We have this hope: that no matter how deep our suffering here on earth, that God is with us in our pain and through the suffering, death, and resurrection of Jesus Christ, if we are in him, we are bound for Heaven. Heaven, where there will be no more suffering, where we will stand before the Father, complete and whole, able to freely worship and glorify him for all eternity.
This hope is why we can rejoice, why we are commanded to rejoice. This hope is why Paul could sit in a jail cell after being beaten close to death and sing praises to God. He knew that this world is not conclusion, that the sufferings of this present time are nothing compared to the glory that will be revealed in due time (Romans 8:18).
But rejoicing is not always what we imagine it to be. It is not always wide smiles, the emotion of happiness, and feeling 100% okay. Having joy and acknowledging our hope in Christ is not always pretty and clean and perfect. The Psalms demonstrate this truth. We wonder where God is, why it seems he has abandoned us (although he never has), and why we must suffer. The book of Job is a primer on suffering. We can glean much comfort from the Psalms and Job. If you have never sat down and just read through the book of Job in one sitting, I highly recommend it. Reading the book like the story it is can help you soak in the comfort and encouragement than can be found in Job. Not only that, we can all relate to Job in some way. We have all gone through suffering. Maybe less or more than he did, but we have all still suffered. We can all relate to Job.
However, just because suffering is a fact of Christian life, just because we have hope in our suffering, and just because we have the Psalms and Job to comfort and relate to us in suffering, does not mean you are stuck in your suffering. If you are being abused, you have permission to leave. You have permission to say no more. This is not how marriage is supposed to be, and qualifies as abandonment.
It is also okay and admirable to want to fight for your marriage. Ask for counseling. Get good, biblical counsel. But if your spouse openly and repeatedly refuses to confess to their abuse of you, refuses counsel, refuses to repent, this is your permission to get out, and fast. Kick them out of the house or take your things and leave. Biblically, the abusive spouse has abandoned their marriage vows and you are within biblical guidelines to end things. Get out, and get help.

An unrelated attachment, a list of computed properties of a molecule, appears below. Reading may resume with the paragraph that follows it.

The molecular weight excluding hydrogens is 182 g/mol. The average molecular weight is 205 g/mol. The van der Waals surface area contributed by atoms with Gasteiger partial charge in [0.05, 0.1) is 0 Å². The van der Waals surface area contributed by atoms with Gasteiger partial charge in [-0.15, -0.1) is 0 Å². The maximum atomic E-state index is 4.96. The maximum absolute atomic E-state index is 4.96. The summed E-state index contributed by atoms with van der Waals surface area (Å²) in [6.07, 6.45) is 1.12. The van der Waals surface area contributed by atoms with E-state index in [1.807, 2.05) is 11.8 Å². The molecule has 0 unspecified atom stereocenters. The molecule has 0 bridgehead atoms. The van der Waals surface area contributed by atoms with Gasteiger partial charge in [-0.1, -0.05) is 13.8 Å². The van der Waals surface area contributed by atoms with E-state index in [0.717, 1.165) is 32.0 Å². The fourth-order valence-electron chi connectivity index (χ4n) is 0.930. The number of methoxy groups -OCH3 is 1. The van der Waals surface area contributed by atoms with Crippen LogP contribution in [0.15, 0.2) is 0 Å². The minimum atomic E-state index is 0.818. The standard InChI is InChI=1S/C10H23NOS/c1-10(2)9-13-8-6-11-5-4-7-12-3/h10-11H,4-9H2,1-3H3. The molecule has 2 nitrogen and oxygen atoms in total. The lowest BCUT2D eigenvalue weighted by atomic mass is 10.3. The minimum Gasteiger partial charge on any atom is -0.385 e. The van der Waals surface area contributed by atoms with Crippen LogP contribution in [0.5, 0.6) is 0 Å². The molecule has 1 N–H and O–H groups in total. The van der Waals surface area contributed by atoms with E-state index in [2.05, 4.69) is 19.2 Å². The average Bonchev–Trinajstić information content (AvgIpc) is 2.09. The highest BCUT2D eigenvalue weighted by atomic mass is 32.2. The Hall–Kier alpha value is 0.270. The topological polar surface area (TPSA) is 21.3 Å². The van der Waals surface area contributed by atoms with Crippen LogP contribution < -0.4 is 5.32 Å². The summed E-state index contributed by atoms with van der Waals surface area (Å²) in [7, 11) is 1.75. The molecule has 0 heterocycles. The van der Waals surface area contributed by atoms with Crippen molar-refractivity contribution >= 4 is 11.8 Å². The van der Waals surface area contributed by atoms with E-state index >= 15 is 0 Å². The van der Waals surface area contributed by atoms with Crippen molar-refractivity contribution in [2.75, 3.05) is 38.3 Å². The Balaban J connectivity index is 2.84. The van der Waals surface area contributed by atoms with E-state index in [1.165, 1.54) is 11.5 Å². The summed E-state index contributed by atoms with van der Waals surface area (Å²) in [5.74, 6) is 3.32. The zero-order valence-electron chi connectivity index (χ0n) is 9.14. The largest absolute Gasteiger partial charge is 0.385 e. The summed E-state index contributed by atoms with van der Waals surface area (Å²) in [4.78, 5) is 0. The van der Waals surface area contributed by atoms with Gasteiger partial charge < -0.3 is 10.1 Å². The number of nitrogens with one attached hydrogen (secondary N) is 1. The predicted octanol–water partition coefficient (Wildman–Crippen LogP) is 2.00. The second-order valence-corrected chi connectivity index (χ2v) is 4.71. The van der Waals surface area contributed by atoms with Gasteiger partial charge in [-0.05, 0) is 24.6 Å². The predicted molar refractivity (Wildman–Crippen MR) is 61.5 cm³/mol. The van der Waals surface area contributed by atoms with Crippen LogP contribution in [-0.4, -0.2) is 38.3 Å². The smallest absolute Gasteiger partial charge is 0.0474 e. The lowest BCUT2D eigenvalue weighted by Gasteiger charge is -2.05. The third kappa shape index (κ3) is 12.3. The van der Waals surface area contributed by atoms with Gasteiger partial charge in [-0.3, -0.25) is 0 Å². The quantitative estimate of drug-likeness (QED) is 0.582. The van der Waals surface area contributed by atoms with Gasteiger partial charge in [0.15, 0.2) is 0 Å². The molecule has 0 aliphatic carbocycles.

I want to also note that I am not using gender pronouns when referring to the abusive spouse. This is because it is not just men who are abusive. The wife can also be the abusive spouse. Sin has no gender, and both men and women can be cruel. Men, you are not weak if your wife is abusive. You are not less of a man because she hits or manipulates you. Get out, and get help.
If you are being abused, go to your elders, ask for help. If you are in a situation where you cannot trust your pastor or elders or you are not part of a local body of believers, please call the National Domestic Violence hotline. Their website is http://www.thehotline.org/ and their phone number is 1−800−799−7233. They will have resources and be able to help you get out of your situation. Search for your city or town’s Christian organizations that have shelters and programs for victims of abuse. There is hope, you can be free.